- Does Perfect Ammo Mean Becoming A Control Freak?
I use a toothbrush to give the textured expander balls a good scrubbing, and then I start the drying and reassembly. If it’s summertime, I’ll set the dies in the hot sun to fully dry, and then reassemble, using a light gun oil to coat them, wiping off any excess. In the winter, I’ll put the dies on the heat grate to dry. Both get the job done, but I want all of the liquid solution to evaporate thoroughly.
I keep a dummy round for each bullet I use in a particular caliber, with the bullet seated to the exact depth I use. This allows me to reassemble the dies and get the seating plug very close to where it needs to be by setting it to the dummy’s length. I generally don’t move the lock rings — especially if the die is set up for roll crimping — unless things have gotten very rusty.
Rust is a problem if things are left for a while, or, if you’re like me, the salt in your hands nearly melts steel. Seriously, I can wear the bluing off a rifle on a 10-day safari, and my hands have the same effect on steel reloading dies and press parts. I save the little silica gel packs to place in the die boxes — you can find them in beef jerky packets and shoe boxes — to keep as much moisture away from my dies as possible. To keep them rust-free, I like the Hoppe’s Gun Medic cleaner/lubricant in the spray can; it’s not as sticky as RemOil, and it spreads easily. I use it on the dies and presses alike.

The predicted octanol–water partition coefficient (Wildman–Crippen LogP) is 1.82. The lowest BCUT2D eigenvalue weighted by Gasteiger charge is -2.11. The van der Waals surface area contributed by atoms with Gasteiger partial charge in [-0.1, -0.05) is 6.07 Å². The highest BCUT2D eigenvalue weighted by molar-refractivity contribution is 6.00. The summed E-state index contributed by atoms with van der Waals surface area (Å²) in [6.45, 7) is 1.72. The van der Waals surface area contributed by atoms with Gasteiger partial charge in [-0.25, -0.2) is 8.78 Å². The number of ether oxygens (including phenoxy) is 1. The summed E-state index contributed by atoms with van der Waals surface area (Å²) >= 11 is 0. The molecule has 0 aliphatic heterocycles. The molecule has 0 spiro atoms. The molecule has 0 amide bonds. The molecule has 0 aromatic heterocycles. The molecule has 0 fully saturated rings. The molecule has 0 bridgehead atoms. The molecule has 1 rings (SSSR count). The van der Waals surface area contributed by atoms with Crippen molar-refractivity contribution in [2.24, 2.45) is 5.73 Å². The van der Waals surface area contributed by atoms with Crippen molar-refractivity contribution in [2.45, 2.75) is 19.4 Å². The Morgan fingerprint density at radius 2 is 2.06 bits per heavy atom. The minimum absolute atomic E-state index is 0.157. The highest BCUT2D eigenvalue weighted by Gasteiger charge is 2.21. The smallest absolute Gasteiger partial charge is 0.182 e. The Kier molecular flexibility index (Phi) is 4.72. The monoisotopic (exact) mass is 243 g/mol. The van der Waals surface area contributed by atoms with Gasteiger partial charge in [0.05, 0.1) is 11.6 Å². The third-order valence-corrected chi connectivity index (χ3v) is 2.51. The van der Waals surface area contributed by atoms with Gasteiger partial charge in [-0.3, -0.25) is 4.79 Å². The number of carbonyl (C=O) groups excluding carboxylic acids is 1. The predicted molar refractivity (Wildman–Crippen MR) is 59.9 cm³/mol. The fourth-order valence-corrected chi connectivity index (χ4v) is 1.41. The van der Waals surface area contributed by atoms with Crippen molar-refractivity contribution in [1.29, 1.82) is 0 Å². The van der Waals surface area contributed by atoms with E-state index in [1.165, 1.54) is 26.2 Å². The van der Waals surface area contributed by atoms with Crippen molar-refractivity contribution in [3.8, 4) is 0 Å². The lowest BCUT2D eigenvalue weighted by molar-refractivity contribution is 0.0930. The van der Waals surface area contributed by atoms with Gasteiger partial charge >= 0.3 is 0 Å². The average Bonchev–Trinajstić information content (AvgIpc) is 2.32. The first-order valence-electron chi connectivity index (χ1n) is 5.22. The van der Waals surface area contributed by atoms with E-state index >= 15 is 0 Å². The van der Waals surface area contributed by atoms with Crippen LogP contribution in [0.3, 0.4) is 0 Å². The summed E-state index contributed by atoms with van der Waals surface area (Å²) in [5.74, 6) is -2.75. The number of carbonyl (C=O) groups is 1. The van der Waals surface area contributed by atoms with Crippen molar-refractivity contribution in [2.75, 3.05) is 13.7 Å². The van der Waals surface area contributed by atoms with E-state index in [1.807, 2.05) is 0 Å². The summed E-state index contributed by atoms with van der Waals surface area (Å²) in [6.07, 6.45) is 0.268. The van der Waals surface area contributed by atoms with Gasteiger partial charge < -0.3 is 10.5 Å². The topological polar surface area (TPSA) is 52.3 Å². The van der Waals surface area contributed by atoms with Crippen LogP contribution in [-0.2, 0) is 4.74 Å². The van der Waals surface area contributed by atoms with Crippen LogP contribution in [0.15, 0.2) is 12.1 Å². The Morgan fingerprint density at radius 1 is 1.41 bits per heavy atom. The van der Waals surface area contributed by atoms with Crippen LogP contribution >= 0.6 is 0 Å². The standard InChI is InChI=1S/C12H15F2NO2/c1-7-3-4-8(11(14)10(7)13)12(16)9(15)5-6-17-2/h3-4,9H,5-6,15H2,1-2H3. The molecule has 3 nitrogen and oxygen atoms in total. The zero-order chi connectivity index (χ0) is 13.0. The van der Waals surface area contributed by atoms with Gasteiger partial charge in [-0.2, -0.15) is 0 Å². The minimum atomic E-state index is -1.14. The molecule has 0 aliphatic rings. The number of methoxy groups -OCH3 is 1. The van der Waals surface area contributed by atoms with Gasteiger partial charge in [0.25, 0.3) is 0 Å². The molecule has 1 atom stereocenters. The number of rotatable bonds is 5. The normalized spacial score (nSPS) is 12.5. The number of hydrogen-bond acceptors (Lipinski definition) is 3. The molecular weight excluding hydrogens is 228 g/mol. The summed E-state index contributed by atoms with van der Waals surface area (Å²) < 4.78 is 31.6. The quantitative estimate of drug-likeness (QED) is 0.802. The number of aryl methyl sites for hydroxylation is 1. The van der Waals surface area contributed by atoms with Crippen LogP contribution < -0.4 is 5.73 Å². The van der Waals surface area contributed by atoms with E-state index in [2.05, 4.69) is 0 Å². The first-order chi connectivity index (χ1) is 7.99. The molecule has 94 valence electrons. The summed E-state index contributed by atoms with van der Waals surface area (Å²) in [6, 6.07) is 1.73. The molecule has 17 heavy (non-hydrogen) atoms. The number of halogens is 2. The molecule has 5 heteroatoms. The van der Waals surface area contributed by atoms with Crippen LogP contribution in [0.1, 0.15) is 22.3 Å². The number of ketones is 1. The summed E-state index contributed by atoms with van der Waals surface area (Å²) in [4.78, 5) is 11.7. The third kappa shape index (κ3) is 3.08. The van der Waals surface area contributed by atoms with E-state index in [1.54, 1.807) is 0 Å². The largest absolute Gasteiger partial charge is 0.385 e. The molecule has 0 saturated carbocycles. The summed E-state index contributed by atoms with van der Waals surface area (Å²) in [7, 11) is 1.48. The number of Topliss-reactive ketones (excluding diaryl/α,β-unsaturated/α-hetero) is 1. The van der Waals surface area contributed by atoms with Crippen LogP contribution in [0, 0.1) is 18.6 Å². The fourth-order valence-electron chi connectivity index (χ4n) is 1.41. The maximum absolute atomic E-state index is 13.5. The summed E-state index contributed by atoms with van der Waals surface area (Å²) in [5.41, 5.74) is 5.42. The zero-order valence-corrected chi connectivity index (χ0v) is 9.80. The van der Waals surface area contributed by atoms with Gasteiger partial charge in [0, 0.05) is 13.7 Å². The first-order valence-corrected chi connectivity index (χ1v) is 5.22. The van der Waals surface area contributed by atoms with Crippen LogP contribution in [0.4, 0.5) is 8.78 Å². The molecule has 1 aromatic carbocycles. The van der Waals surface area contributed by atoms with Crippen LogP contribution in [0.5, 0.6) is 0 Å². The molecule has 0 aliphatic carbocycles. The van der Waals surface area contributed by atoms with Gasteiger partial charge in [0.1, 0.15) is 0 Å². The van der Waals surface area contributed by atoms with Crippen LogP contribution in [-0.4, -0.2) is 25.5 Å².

Stop The Presses!
Speaking of presses, I like to give them a good cleaning every now and again. The threads are definitely a place where gunk and goo can and will accumulate, and I like to take some solvent and a toothbrush to get in there and give them a good scrubbing. There’s no sense in taking all the time to clean the die bodies (and their threads as well) just to screw them into a set of grimy threads on the press.
My favorite press, the Redding T7 turret press, has more moving parts than most of the single-stage presses, and I like to clean and re-lubricate it from time to time. It requires a bit of disassembly, but I feel better once all the grime is removed from the rotating head. I like to degrease all the hinge points of a press with some good old brake cleaner, and I give it a shot of the Hoppe’s Gun Medic, or even better some M-Pro 7 gun oil (that stuff is great) to lubricate the hinges.
To minimize the amount of residue and debris, I clean and polish my brass before I resize it, removing as much of the powder residue as possible before introducing the cases into the resizing die. I also use a soft, clean cotton rag to wipe off as much of the lubricant as possible after sizing. If I need to trim the cases, I use a good case brush to remove as much of the lubricant as possible, thereby keeping the seating die as clean as possible.
It may be a small factor in the overall accuracy and consistency of your ammunition, but regular cleaning extends the life of your gear, and that’s always a good thing. While I’m nowhere near as meticulous in cleaning my truck — or any other faction of life, at least according to the Mrs. — keeping my reloading gear clean is an important step in the process of developing the best ammo I can create.
Editor’s Note: This article originally appeared in the July 2018 issue of Gun Digest the Magazine.